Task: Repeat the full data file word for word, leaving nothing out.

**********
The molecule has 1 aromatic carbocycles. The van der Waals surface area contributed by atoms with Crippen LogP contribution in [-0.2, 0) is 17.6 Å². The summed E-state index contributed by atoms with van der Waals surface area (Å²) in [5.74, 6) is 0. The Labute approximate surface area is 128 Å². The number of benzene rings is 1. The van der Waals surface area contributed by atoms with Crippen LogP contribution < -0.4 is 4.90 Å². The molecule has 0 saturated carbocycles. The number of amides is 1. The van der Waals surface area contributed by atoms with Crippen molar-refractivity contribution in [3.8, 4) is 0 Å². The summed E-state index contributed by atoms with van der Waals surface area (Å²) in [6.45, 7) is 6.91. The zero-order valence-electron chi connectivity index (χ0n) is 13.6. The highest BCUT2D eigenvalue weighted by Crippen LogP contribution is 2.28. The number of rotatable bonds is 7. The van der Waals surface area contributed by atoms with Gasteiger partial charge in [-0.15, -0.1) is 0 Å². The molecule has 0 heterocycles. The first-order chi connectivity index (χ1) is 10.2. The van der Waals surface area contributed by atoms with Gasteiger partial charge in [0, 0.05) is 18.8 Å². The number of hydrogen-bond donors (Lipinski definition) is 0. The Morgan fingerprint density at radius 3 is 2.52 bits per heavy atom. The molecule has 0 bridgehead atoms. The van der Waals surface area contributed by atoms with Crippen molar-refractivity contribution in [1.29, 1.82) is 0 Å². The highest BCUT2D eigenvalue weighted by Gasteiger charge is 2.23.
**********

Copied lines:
The molecule has 1 aromatic carbocycles. The van der Waals surface area contributed by atoms with Crippen LogP contribution in [-0.2, 0) is 17.6 Å². The summed E-state index contributed by atoms with van der Waals surface area (Å²) in [5.74, 6) is 0. The Labute approximate surface area is 128 Å². The number of benzene rings is 1. The van der Waals surface area contributed by atoms with Crippen LogP contribution < -0.4 is 4.90 Å². The molecule has 0 saturated carbocycles. The number of amides is 1. The van der Waals surface area contributed by atoms with Crippen molar-refractivity contribution in [3.8, 4) is 0 Å². The summed E-state index contributed by atoms with van der Waals surface area (Å²) in [6.45, 7) is 6.91. The zero-order valence-electron chi connectivity index (χ0n) is 13.6. The highest BCUT2D eigenvalue weighted by Crippen LogP contribution is 2.28. The number of rotatable bonds is 7. The van der Waals surface area contributed by atoms with Gasteiger partial charge in [-0.15, -0.1) is 0 Å². The molecule has 0 heterocycles. The first-order chi connectivity index (χ1) is 10.2. The van der Waals surface area contributed by atoms with Gasteiger partial charge in [0, 0.05) is 18.8 Å². The number of hydrogen-bond donors (Lipinski definition) is 0. The Morgan fingerprint density at radius 3 is 2.52 bits per heavy atom. The molecule has 0 bridgehead atoms. The van der Waals surface area contributed by atoms with Crippen molar-refractivity contribution in [1.29, 1.82) is 0 Å². The highest BCUT2D eigenvalue weighted by Gasteiger charge is 2.23.